NFL

Te'o keeps poise during interview

Manti Te'o meets with the media at the NFL Scouting Combine in Indianapolis.
Manti Te'o meets with the media at the NFL Scouting Combine in Indianapolis.
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Peter Schrager

Peter Schrager is the Senior NFL Writer for FOXSports.com and the national sports correspondent for FOX News Channel's "FOX Report Weekend." He's the co-author of Victor Cruz's New York Times' best-selling memoir "Out of the Blue" and lives in New York. Feel free to e-mail him at peterschrager@gmail.com or follow him on Twitter.

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INDIANAPOLIS

 

I’ve never been to Pamplona, but if the Running of the Bulls is anything like the stampede of media members rushing en masse after former Notre Dame linebacker Manti Te’o was announced to the podium on Saturday at the Combine, I’ll be impressed.

The main event at this week’s NFL Draft Scouting Combine had nothing to do with what was happening on the field at Lucas Oil Stadium. No, it was a young man meeting with an estimated 200 media members — their claws out and recorders on — in a convention center hallway in the middle of the afternoon.

The questions came fast and they came hard. Make no mistake, this wasn’t an afternoon on Katie Couric’s couch.

“I’ve been in front of a few cameras, but never as many as this,” Te’o began his press conference on Saturday.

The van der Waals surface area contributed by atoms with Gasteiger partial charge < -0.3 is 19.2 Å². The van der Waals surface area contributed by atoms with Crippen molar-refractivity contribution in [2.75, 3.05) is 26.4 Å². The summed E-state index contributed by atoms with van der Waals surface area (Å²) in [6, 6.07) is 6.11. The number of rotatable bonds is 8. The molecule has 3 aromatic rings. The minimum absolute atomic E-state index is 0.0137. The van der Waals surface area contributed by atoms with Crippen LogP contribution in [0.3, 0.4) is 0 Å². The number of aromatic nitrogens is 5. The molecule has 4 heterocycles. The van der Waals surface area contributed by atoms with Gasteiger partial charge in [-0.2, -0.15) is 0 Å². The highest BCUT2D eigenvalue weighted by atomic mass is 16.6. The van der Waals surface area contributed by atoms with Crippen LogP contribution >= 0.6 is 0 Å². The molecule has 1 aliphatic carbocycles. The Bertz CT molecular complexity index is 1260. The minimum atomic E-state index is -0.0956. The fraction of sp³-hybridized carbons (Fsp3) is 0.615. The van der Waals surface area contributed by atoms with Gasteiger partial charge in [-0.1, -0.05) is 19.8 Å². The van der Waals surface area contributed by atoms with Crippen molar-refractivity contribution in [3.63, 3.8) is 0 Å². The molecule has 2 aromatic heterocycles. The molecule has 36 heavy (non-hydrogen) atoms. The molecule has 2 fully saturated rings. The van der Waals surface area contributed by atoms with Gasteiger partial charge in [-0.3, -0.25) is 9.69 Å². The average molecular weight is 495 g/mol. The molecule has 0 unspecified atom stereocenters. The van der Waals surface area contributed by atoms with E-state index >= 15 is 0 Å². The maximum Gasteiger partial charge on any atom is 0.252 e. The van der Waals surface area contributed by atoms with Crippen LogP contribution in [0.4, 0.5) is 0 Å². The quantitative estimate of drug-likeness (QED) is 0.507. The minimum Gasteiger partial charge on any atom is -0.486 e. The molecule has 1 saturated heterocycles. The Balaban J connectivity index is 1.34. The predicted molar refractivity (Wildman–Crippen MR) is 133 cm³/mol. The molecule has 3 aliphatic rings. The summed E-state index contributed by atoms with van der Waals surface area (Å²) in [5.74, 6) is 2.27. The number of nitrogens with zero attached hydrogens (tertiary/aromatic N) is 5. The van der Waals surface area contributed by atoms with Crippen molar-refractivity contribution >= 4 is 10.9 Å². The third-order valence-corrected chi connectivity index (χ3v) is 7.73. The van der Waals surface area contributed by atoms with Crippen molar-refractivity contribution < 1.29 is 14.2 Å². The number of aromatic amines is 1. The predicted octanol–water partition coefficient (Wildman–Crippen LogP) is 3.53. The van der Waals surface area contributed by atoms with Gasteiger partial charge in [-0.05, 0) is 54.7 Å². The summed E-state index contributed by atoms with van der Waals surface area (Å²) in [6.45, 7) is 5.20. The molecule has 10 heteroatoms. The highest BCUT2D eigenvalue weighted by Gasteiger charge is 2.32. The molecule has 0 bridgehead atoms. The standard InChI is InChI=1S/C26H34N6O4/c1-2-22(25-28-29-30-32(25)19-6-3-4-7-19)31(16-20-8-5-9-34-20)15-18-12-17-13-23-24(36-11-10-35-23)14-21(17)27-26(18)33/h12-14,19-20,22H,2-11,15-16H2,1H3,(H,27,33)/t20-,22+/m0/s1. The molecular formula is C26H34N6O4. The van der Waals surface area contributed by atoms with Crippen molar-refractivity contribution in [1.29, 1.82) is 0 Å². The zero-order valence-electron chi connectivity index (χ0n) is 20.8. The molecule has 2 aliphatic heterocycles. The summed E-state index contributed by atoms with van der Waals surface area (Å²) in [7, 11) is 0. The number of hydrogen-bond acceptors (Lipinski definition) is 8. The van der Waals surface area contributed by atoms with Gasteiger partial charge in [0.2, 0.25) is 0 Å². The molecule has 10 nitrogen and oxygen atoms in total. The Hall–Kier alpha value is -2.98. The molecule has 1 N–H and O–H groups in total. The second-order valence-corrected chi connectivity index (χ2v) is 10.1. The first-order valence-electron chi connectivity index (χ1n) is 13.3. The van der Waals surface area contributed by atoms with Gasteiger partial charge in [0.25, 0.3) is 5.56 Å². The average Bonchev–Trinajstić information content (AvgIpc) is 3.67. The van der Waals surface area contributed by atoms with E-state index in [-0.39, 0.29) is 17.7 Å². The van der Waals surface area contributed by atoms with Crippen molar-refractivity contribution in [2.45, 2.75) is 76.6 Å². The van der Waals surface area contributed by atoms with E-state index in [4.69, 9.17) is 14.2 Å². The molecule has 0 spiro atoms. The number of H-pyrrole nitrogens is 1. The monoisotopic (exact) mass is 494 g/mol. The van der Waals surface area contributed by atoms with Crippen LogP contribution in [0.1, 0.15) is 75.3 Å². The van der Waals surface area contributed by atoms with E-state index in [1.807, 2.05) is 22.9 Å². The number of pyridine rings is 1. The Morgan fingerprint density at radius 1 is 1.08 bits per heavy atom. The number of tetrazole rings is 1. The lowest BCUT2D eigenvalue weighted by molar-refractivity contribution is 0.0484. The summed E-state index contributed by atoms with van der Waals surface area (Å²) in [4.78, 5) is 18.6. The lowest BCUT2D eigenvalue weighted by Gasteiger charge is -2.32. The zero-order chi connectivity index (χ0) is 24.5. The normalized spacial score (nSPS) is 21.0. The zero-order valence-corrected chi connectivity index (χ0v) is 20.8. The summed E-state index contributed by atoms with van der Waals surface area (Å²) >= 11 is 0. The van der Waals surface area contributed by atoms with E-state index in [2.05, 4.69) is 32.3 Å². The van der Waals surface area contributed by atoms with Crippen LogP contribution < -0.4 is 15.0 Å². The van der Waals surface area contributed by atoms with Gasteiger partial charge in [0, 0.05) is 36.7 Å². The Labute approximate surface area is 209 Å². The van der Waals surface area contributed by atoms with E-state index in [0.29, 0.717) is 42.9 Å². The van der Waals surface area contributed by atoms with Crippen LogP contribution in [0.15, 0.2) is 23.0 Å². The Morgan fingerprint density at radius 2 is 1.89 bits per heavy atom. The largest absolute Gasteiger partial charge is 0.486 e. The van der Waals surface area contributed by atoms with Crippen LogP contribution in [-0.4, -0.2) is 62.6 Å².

Just five weeks removed from being the central figure in a story involving an Internet hoax and a fake girlfriend that took the nation by storm, Te'o, 22, handled himself with class and poise on Saturday. He addressed every question head-on and in two instances got emotional. Te’o was open and honest. If he failed in his handling of the incident when it was first revealed to him, the young man aced the test of Saturday’s media throng.

Asked why he wasn’t open and honest about the situation from the outset, the 2012 Heisman Trophy runner-up responded, “It was a whirlwind of stuff for me — a 21-year-old kid, trying to get my thoughts straight. We wanted to let everything come out, and then have my side out there. The way that we did it, I felt, worked best for me. I'm just very grateful to those who helped me get through that time. I think it went as smoothly as it could."

"It got overwhelming at times,” he said of seeing and hearing his name on national news outlets for two weeks straight. “I think the hardest part was my name — not my first name — but my last name. You treasure your last name. That's something that when you're gone stays here, your last name. My last name is what I represent and my family.”

Te’o also got emotional while describing a phone call he received from his sister during the apex of last month’s media madness, detailing the need for his family to be snuck into their home due to the crowd on their front lawn.